This Ramen Stadium is usually packed during lunch time.

Personally, I am a huge fan of ramen, especially Hakata ramen and visiting Fukuoka, the heart of ramen country, is something like a dream come true for me because almost every ramen restaurants here only serve Hakata ramen.

Eight popular ramen restaurants are selected and gathered here from Fukuoka and all over Japan and they keep attracting a lot of ramen fans. Some of the branches here are the ones you cannot find anywhere else in Kyushu.  I decided to try a ramen hailing from Fukuoka, the prefecture that Hakata is part of, primarily because its noodles is the finest and it has the highest fat content available among the eight restaurants there. When in Rome, do as the Romans do, as they say.


Shodai Hide-chan (初代秀ちゃん) is one of the four restaurants there which serve Hakata ramen.


I went for the set meal of Ramen sho-gou (ラーメン初号), which comes with a plate of gyoza and rice. Just one word - pure satisfaction 
(that's two word actually haha!).

By the way, from a quick search, I found out that ramen is listed at number 8 on "World's 50 most delicious foods" readers' poll complied by CNN Go in 2011. Unfortunately for Penang laksa, which was ranked 7th in an earlier poll, dropped out of the list and the closest it got was Singaporean laksa at 44th place.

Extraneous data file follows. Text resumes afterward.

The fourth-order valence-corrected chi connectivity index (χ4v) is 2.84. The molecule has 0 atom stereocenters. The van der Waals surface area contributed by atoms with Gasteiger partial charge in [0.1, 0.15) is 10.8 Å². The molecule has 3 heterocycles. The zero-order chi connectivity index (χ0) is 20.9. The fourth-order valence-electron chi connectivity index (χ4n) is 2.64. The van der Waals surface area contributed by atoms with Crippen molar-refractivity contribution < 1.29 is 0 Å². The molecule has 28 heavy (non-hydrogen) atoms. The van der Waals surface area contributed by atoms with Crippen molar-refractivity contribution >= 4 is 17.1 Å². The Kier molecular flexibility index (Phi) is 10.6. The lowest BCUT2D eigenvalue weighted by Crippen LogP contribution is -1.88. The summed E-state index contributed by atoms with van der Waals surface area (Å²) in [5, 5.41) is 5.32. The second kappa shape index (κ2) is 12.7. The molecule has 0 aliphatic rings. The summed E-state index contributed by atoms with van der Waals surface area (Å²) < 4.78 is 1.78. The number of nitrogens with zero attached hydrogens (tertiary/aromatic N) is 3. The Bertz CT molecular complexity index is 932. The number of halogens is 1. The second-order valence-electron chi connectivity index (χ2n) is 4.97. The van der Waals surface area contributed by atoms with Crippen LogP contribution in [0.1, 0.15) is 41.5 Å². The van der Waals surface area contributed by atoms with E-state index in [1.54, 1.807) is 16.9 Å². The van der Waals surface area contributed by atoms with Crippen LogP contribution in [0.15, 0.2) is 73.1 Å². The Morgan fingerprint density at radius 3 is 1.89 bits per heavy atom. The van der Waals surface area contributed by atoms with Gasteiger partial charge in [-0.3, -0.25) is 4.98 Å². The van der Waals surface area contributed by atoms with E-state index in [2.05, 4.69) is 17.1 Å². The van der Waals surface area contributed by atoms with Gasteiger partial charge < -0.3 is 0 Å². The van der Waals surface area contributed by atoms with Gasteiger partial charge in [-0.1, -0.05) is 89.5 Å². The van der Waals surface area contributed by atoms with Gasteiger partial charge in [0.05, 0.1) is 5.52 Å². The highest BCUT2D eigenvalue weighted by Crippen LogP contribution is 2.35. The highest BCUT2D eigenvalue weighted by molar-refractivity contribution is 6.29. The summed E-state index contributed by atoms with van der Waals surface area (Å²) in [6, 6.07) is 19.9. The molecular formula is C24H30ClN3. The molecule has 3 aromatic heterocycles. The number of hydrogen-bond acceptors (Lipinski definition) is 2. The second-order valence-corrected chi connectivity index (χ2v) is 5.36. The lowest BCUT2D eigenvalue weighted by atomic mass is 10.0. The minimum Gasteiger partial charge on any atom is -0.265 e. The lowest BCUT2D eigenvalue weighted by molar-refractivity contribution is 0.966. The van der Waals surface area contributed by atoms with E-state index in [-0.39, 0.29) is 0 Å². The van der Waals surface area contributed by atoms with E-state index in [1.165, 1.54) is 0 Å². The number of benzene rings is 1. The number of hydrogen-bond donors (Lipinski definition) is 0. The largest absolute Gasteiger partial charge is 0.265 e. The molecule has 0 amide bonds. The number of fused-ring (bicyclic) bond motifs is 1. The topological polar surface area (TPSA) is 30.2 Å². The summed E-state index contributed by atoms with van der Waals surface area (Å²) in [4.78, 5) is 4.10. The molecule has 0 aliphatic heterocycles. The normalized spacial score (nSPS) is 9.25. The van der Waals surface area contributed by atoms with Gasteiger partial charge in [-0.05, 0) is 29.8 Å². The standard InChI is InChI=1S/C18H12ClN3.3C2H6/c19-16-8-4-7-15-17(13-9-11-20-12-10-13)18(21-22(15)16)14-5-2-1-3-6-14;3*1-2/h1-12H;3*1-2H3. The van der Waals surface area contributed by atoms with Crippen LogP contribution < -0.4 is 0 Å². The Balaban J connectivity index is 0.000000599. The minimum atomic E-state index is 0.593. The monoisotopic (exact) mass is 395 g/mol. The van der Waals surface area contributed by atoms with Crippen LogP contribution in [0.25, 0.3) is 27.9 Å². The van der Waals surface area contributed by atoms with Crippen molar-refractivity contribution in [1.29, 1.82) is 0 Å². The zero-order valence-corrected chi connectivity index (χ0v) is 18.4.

After being sedated by the tonkotsu as effectively as if we had been hit by tranquilizer dart, we knew it was time to move our bodies to the next destination - Tenjin, considered by many as the heart of  Fukuoka. Here is where the most prestigious department stores and hotels, a wealth of eating and drinking opportunities and the hub of the city's transportation network are located.


On the way to Tenjin, we passed through Nakasu (中州) area, the largest red-light district in the western Japan area, next to Osaka.


Tenjin Chikagai (天神地下街), an underground shopping mall. The best thing about the Tenjin Chikagai is not the shopping; it is the ability